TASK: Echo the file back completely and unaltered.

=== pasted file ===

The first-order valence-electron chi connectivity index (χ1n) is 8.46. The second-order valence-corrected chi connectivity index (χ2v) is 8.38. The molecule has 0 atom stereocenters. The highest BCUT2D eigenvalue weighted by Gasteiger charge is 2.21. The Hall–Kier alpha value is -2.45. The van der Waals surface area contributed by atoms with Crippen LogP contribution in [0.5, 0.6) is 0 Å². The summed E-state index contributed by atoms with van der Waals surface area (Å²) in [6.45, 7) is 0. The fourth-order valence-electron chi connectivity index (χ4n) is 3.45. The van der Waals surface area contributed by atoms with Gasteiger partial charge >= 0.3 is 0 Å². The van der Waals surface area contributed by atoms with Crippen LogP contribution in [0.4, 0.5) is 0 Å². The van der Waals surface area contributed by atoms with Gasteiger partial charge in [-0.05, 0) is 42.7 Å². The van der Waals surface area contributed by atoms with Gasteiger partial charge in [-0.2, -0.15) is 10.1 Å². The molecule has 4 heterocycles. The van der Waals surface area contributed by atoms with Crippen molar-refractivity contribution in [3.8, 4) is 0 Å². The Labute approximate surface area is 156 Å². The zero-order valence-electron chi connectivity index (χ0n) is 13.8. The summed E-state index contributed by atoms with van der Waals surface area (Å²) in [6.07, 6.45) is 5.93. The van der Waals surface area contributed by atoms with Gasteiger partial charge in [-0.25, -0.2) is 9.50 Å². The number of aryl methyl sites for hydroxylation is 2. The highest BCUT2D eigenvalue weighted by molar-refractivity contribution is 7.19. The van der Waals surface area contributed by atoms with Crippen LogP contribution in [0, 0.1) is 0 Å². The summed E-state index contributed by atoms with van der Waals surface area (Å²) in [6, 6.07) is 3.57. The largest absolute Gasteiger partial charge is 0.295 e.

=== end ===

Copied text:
The first-order valence-electron chi connectivity index (χ1n) is 8.46. The second-order valence-corrected chi connectivity index (χ2v) is 8.38. The molecule has 0 atom stereocenters. The highest BCUT2D eigenvalue weighted by Gasteiger charge is 2.21. The Hall–Kier alpha value is -2.45. The van der Waals surface area contributed by atoms with Crippen LogP contribution in [0.5, 0.6) is 0 Å². The summed E-state index contributed by atoms with van der Waals surface area (Å²) in [6.45, 7) is 0. The fourth-order valence-electron chi connectivity index (χ4n) is 3.45. The van der Waals surface area contributed by atoms with Gasteiger partial charge >= 0.3 is 0 Å². The van der Waals surface area contributed by atoms with Crippen LogP contribution in [0.4, 0.5) is 0 Å². The van der Waals surface area contributed by atoms with Gasteiger partial charge in [-0.05, 0) is 42.7 Å². The van der Waals surface area contributed by atoms with Gasteiger partial charge in [-0.2, -0.15) is 10.1 Å². The molecule has 4 heterocycles. The van der Waals surface area contributed by atoms with Crippen molar-refractivity contribution in [3.8, 4) is 0 Å². The Labute approximate surface area is 156 Å². The zero-order valence-electron chi connectivity index (χ0n) is 13.8. The summed E-state index contributed by atoms with van der Waals surface area (Å²) in [6.07, 6.45) is 5.93. The van der Waals surface area contributed by atoms with Gasteiger partial charge in [-0.25, -0.2) is 9.50 Å². The number of aryl methyl sites for hydroxylation is 2. The highest BCUT2D eigenvalue weighted by molar-refractivity contribution is 7.19. The van der Waals surface area contributed by atoms with Crippen LogP contribution in [0, 0.1) is 0 Å². The summed E-state index contributed by atoms with van der Waals surface area (Å²) in [6, 6.07) is 3.57. The largest absolute Gasteiger partial charge is 0.295 e.